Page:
What were the top political moves of 2017?
CBC News Network's Power & Politics has combed through this year's archives to bring you some of the political highlights of 2017. Here, we turn our attention to the top five political moves of the year.
The Power Panel — Crestview Strategy's Chad Rogers, Toronto's AM640 morning show host Supriya Dwivedi, Summa Strategies' Robin MacLachlan and the CBC's Chris Hall — helps the CBC's David Cochrane count down the political moves of the year.
5. Trudeau the Trump whisperer
It may not be the bromance Justin Trudeau shared with former U.S. president Barack Obama, but there's little doubt that Trudeau's relationship with Obama's successor has been more cordial than many of Trump's run-ins with other world leaders.
Trudeau's Trump strategy has focused more on co-operation than condemnation, choosing to maintain a friendly dialogue than to wade in on controversial positions such as Trump's decision to pull out of the Paris climate deal or his decision to move the U.S. embassy in Israel to Jerusalem.
So is Trudeau the Trump whisperer? And will his approach to the unpredictable leader of the free world pay off for Canada?
4. Brad Wall's political positioning
Brad Wall's final year as Saskatchewan's premier came packed with a punch. On more than one occasion, Wall showed he wasn't afraid to lock horns with Ottawa, speaking out against Ottawa's carbon tax plan and maintaining a loud pro-pipeline voice.
He also didn't hesitate to wade into provincial spats with Alberta or take aim at the new Governor General Julie Payette's speech criticizing religion and creationism.
And yet, Wall's outspokenness seems to have paid off — after 14 years as the leader of the Saskatchewan Party, Wall will resign in 2018 as the most popular premier in Canada.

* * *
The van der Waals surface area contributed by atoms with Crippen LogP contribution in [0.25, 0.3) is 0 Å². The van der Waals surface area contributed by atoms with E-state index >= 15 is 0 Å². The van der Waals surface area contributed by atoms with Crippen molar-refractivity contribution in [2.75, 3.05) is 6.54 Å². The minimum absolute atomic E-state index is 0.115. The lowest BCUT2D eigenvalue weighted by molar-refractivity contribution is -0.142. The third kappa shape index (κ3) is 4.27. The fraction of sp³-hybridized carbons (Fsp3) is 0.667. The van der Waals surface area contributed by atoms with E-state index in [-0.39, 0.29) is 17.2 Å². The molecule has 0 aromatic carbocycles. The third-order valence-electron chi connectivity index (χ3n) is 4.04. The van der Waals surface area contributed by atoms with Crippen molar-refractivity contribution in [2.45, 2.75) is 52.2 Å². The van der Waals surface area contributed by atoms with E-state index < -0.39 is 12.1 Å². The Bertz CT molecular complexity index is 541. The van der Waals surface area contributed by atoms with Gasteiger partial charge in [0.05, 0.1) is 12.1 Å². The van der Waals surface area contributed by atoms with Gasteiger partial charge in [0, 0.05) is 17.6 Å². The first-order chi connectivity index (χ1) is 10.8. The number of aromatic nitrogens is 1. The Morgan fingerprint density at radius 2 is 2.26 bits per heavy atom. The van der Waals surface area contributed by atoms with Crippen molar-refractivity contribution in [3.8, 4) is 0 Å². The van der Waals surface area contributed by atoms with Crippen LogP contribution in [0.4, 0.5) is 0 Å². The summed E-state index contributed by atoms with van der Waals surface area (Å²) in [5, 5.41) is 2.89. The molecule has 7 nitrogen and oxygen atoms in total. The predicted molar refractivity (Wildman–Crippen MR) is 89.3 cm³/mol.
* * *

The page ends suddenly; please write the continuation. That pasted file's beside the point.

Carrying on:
What's his secret to staying on the top of the popularity polls? And who will step up to replace him as a conservative provincial opposition to the federal government?
3. Jason Kenney's long game
Jason Kenney's New Year resolution for 2017 may have seemed daunting — win Alberta's Progressive Conservative leadership race in March, unite the PCs with Alberta's Wild Rose party in May, and then win the leadership of a new United Conservative Party in October.
- Jason Kenney elected 1st leader of Alberta's United Conservative Party
- Analysis: Kenney win of United Conservative Party leadership means clear choice for NDP
One year later, though, and Kenney can check all three of those goals off his political to-do list. All what's left? According to Kenney; toppling Alberta's NDP government. That gives the former federal cabinet minister one year to solidify his base and win over new supporters before Alberta enters into the 2019 election year.
Whatever 2018 holds for the new leader of the UCP, it's hard to argue his political long game didn't pay off in 2017.
2. Feds divide and conquer
If proof is needed of how quickly things can change, just look at where the provinces and federal government stood on health care one year ago.
In December 2016, the provinces rejected an $11.5 billion health deal; the provinces and the federal government could not agree on the rate at which base federal funding for health care would increase each year.
The provincial united front backfired as the federal government approached provinces and territories individually to cut deals. One by one, the provinces folded, with Manitoba as the final holdout until reaching an agreement in August, 2017. As the year draws to a close, the bilateral deal approach appears to have paid off for Ottawa.
The star of the show? Former health minister Jane Philpott, who now heads the Ministry of Indigenous Services. But Philpott insists the government's approach wasn't about sowing division in the provincial ranks.
"This is not about divide and conquer," she said in March.
"It took some time for several provinces to reflect on this, and on reflection, as they looked at this and realized that this will, in fact, be extremely helpful, they have in their own time come to an agreement with us."
1. B.C. NDP and Green deal
In May, B.C. Liberal leader Christy Clark narrowly won the provincial election to stay on as Premier. But with only a two-seat edge, her control didn't last long.
The Green Party's agreement to support the second-place NDP — a coalition that ended 16 years of Liberal rule in the province — was a stunning blow to Clark's political career and a bold beginning to an at-times tempestuous marriage between the Greens and the NDP.
- Analysis: Horgan, Weaver hope to tread historic path in minority government
How will the power-sharing agreement work out in the upcoming year? Who got the better part of the bargain? The Power Panel dives into the year's most dramatic deal.